The Deep Winter Surf Trip
The Deep Winter Surf Trip
“You’re crazy!” they said.
“You’ll freeze to death!” said others.
“I’ll come with you.” Said one, although that somewhat detracts from the previous two exclamations.
But I didn’t think about the craziness, I thought about the burning inside, the pull of the ocean in my heart, and also the two days off work. Me and my two friends were going surfing, and nothing was going to stop us.
At 5:45am on Sunday morning there was a knock at my front door. This was my friends, bleary eyed but excited to embark on a six hour drive on the off chance there were some decent waves about. I quietly bumped and smashed all of the household objects I could whilst dragging my board through the house to attach it to the top of the car. We set off, staving off the tiredness with excitement, and a 5CD compilation of indie anthems.
We faced and overcame the ice plains of the M6 and watched the sun rise on a misty land of adventure and travel, only stopping occasionally for lattes from Starbuck’s. We knew it wasn’t as good as the Costa that could have been but nothing was going to stop us now. Besides we would have had to drive another seventeen miles for the Costa services and that was just far too far.
Most surf trips don’t include narrowly avoiding death and destruction, this one however was different. As we entered Devon we noticed that the surfboard, tied up with roof straps (cheap roof straps I might add), had slipped slightly and so we planned to pull over to sort it out. As soon as this idea was even formed however, the board was wrenched from the roof (I must stress they were really cheap straps, honestly, the cheapest money could buy) and sent hurtling into the air. We all stared, including the driver which is a bit reckless in truth, as the board spun and hovered above the dual carriageway. Time stopped and my heart raced (nice bit of juxtaposition there), images of death, mangled cars, and shattered surf boards flashed before my eyes. Then it came down, off the road thank God and onto the grass verge. We pulled up and sprinted (well tried to, we had been driving non-stop for a good few hours and our legs were all seized up and achey) back to the crash landing, I feared the worst.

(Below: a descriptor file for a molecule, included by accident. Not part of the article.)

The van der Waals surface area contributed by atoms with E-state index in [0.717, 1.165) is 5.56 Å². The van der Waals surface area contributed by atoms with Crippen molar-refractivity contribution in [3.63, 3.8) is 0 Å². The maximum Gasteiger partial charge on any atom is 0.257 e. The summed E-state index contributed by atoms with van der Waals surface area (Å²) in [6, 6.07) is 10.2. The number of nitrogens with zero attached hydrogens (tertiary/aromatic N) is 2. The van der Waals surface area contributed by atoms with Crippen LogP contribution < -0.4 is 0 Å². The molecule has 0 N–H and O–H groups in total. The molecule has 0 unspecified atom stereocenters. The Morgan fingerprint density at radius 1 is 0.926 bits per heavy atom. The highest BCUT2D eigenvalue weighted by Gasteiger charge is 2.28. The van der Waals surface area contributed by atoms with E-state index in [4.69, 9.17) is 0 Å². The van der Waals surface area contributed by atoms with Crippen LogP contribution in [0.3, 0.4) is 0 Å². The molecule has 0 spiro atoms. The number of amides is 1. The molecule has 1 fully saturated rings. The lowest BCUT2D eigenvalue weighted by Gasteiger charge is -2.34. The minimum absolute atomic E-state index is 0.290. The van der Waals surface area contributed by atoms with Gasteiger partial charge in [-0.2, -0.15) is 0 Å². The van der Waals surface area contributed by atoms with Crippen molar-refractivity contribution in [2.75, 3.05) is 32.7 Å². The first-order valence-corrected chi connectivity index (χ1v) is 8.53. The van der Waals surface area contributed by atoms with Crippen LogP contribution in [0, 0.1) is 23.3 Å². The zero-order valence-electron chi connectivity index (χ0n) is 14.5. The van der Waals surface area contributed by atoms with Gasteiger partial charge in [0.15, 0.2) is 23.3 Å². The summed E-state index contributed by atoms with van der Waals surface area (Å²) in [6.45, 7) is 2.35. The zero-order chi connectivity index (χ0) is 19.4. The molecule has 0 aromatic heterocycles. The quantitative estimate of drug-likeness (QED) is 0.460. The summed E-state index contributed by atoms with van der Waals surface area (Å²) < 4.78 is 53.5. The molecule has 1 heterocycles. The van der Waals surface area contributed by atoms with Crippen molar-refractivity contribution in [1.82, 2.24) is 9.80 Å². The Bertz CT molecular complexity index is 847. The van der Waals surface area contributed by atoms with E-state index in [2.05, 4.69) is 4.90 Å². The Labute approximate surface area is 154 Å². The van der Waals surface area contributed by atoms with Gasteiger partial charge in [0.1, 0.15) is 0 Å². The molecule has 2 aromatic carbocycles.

To my amazement, my board lay there, intact and unscathed apart from a few scratches, and as an added bonus, no one had died. Thoroughly shaken, and with the surfboard now uncomfortably stowed inside the car, we set off again to search the sea for waves.
We arrived in Newquay and instantly faced the horror of driving in a seaside town (one way systems all over the place). We found our apartment and began the slow, tortuous procedure of putting on our wetsuits. What seemed like hours later, we were ready to take on the Atlantic Ocean and ride the fringes of the Earth’s super power. We grabbed our boards, and made our way down to the breaking waves, surveying the peaks to find the best place to wait and pick off the longest rides. After a couple of minutes we reached the conclusion that there were no better places to go so we just got in to face the messy rubbish that Tolcarne Bay was producing.
What followed was a heavy beat down and after two hours of being put in my place by the sea, I decided to head back and have some tea and scones (What? It was free, don’t judge me for it). The waves had won this round, and the rugby and then the football were on, so a bit of time was needed to recoup but we would return. Sadly, the same happened again.
After a bit of recovery time, we decided to head in to town to find some sustenance for tomorrow’s full day of surf. Instead we found that it was two pound a pint in Bellushi’s so our early night plans quickly deteriorated. We returned home tired, and as drunk as teenagers on school leaving night.
The next day looked promising, while we still all slept. When awake and just functioning we made our way to Watergate Bay, I won’t bitch about it but I had to walk up a massive hill while the other two went in the car, not cool. The fresh winter sea is one of the best ways to shake off a hangover and we discovered this as thousands of litres pummelled into the sea bed over and over again. We lasted a couple of hours, until all our pride and determination had ebbed away with the tide. We got out, got changed and got on our way home.
So there it is, our surf trip, full of fun and excitement, although somewhat lacking in the surf department. Would I do it again? You bet your sweet ass I would.